A FAMILY say they would finally have ‘closure’ if the remains of a local war hero airman shot down more than 80 years ago are finally discovered in a huge salvage mission set to be conducted overseas.

Sergeant Alfred Mortimer, who was from Thurnscoe, lost his life on June 26, 1943, near the town of Holwert in the north of the Netherlands.

It is believed his plane, a Wellington bomber, crashed off the Friesland coast into the Wadden Sea after being intercepted by a German night fighter ace and that all of the five-man crew, including navigator Alfred, 31, were killed and subsequently listed as ‘missing in action’.

The day after the crash only a few pieces of the wreck were found and the plane had sank into the mud. The wreckage was too deep to be recovered as it laid under a sea dike.

But now the Chronicle can reveal a salvage mission is being planned and is due to be led by the Royal Netherlands Airforce.

Work is expected to begin in late July and will take a month.

Sgt Mortimer’s niece, Carolyn Bell, was contacted by the organisation, Stichting Missing Airmen Memorial Foundation (SMAMF), who are also involved with the recovery mission and are liasing with the families of the missing men.

Carolyn, 68, who lives in Elsecar, said: “I know that my mum was hit very, very hard by his death and always wanted his name reading out on Armistice Day.

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“This will give us closure for her even though she’s sadly not around to know about it.

“It would be nice to give him a proper burial.

“My daughter did a school project about Alfred but sadly that got lost and we don’t have anything about him.

“They have offered to take us over later in the year but I am disabled so I’m not sure it’s going to be possible.

“It is quite a fascinating story really as a family we are really interested in it.”

SMAMF’s secretary Alexander Tuinhout said: “We finally have an opportunity to salvage the Wellington, because new works on the dike have to be done.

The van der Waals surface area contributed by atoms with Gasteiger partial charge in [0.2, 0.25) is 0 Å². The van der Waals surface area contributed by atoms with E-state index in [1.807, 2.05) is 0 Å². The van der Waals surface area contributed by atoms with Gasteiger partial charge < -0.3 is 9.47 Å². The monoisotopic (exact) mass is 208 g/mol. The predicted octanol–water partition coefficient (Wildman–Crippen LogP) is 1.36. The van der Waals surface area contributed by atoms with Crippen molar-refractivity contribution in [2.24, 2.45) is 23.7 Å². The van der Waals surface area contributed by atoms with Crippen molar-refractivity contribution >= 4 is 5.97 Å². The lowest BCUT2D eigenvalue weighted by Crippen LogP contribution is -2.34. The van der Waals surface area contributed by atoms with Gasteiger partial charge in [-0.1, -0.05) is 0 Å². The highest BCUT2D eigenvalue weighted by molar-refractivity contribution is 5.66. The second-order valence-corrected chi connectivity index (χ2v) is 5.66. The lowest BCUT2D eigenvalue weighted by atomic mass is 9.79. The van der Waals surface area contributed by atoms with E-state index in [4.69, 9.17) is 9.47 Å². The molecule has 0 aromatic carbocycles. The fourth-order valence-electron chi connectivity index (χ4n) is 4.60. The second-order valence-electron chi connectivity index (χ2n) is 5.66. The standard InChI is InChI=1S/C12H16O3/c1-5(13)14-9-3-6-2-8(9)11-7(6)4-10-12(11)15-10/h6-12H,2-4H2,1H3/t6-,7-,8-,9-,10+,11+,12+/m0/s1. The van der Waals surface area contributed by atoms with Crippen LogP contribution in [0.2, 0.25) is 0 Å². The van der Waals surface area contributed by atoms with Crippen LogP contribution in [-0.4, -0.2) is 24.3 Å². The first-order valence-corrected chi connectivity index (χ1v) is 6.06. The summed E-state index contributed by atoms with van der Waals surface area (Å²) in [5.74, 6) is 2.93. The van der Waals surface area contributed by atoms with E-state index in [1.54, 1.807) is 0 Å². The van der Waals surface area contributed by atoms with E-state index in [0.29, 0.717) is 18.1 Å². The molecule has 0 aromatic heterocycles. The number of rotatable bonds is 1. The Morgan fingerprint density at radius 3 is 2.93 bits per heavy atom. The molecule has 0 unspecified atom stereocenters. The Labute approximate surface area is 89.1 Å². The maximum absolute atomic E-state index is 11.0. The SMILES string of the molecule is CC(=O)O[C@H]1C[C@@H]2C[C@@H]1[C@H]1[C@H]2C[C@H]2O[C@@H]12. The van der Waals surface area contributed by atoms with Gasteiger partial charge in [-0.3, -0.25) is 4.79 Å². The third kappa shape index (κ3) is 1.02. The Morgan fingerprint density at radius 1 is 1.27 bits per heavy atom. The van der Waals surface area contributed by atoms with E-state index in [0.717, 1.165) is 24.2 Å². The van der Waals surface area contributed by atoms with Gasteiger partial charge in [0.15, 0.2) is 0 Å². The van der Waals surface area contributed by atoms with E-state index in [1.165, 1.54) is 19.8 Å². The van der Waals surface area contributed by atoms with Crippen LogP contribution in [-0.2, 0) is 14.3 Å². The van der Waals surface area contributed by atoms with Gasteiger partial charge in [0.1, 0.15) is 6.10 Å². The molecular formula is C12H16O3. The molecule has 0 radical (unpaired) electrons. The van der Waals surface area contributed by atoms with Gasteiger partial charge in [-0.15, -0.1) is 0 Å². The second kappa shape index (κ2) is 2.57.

“The Dutch government adopted the national programme for aircraft recovery in 2018 which gives the opportunity to municipalities to have the last Second World War wrecks salvaged (only when the presence of human remains is suspected).

“Every year about four to five wrecks German, British and American are being excavated.

“An important player is the salvage officer of the Royal Netherlands Air Force and his team, who have much expertise about raising plane wrecks.”

Alfred was born in January 1912 and his home address was Shepherd Lane, Thurnscoe, with his wife Clara, a school teacher at The Hill school.

He was the son of Herbert and Lily Mortimer of Chapel Street, also in Thurnscoe.

Previously a repair man, he had completed his flight training in Canada after signing up in September 1941.

He and the rest of the crew, pilot Charles Mattress, bomb aimer Sgt John Priestley, wireless operator Sgt Norman Ronald Perry and rear gunner Sgt Tom Ball are featured on the Runnymede Memorial in Surrey and there is also a monument to the crew at Waddenzeedijk.

Part of 166 Squadron, the crew of the HE346 left RAF Kirmington, now Humberside Airport, and were on a mission to bomb the city of Gelsenkirchen in the Battle of the Ruhr, the intended destruction of the German industrial heartland.

The crew were approaching the West Frisian Islands and would have been heading across the North Sea home before they were fatally intercepted.

The crash site was officially identified in the early 1990s when a ring with one of the men’s initials on was unearthed by a metal detectorist and subsequently identified by his widow.

Eternal gratitude of the Dutch people

THE eternal gratitude of the Dutch people is the driving force behind honouring the fallen, like Thurnscoe’s own war hero Alfred Mortimer.